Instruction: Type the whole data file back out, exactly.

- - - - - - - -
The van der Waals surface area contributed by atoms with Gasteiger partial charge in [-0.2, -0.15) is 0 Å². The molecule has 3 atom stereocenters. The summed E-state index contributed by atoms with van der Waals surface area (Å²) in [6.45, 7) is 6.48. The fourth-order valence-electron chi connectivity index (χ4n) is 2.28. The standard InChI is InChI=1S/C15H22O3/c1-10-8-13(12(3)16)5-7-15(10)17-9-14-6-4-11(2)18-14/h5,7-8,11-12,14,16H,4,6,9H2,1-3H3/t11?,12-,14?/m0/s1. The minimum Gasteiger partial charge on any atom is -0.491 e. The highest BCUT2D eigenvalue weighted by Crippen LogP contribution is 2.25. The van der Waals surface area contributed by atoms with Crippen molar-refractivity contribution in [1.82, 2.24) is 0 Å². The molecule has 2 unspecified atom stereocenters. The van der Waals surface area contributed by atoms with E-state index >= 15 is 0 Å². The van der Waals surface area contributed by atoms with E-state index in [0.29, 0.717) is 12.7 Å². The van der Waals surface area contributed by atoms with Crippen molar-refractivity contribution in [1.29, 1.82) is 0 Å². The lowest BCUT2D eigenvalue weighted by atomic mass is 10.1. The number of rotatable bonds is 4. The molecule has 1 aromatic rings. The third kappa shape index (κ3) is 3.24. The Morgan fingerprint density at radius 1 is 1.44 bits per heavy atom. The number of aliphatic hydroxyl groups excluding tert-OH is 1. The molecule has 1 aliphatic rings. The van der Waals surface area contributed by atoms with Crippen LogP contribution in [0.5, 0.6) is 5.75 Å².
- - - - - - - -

The van der Waals surface area contributed by atoms with Gasteiger partial charge in [-0.2, -0.15) is 0 Å². The molecule has 3 atom stereocenters. The summed E-state index contributed by atoms with van der Waals surface area (Å²) in [6.45, 7) is 6.48. The fourth-order valence-electron chi connectivity index (χ4n) is 2.28. The standard InChI is InChI=1S/C15H22O3/c1-10-8-13(12(3)16)5-7-15(10)17-9-14-6-4-11(2)18-14/h5,7-8,11-12,14,16H,4,6,9H2,1-3H3/t11?,12-,14?/m0/s1. The minimum Gasteiger partial charge on any atom is -0.491 e. The highest BCUT2D eigenvalue weighted by Crippen LogP contribution is 2.25. The van der Waals surface area contributed by atoms with Crippen molar-refractivity contribution in [1.82, 2.24) is 0 Å². The molecule has 2 unspecified atom stereocenters. The van der Waals surface area contributed by atoms with E-state index >= 15 is 0 Å². The van der Waals surface area contributed by atoms with E-state index in [0.29, 0.717) is 12.7 Å². The van der Waals surface area contributed by atoms with Crippen molar-refractivity contribution in [1.29, 1.82) is 0 Å². The lowest BCUT2D eigenvalue weighted by atomic mass is 10.1. The number of rotatable bonds is 4. The molecule has 1 aromatic rings. The third kappa shape index (κ3) is 3.24. The Morgan fingerprint density at radius 1 is 1.44 bits per heavy atom. The number of aliphatic hydroxyl groups excluding tert-OH is 1. The molecule has 1 aliphatic rings. The van der Waals surface area contributed by atoms with Crippen LogP contribution in [0.5, 0.6) is 5.75 Å².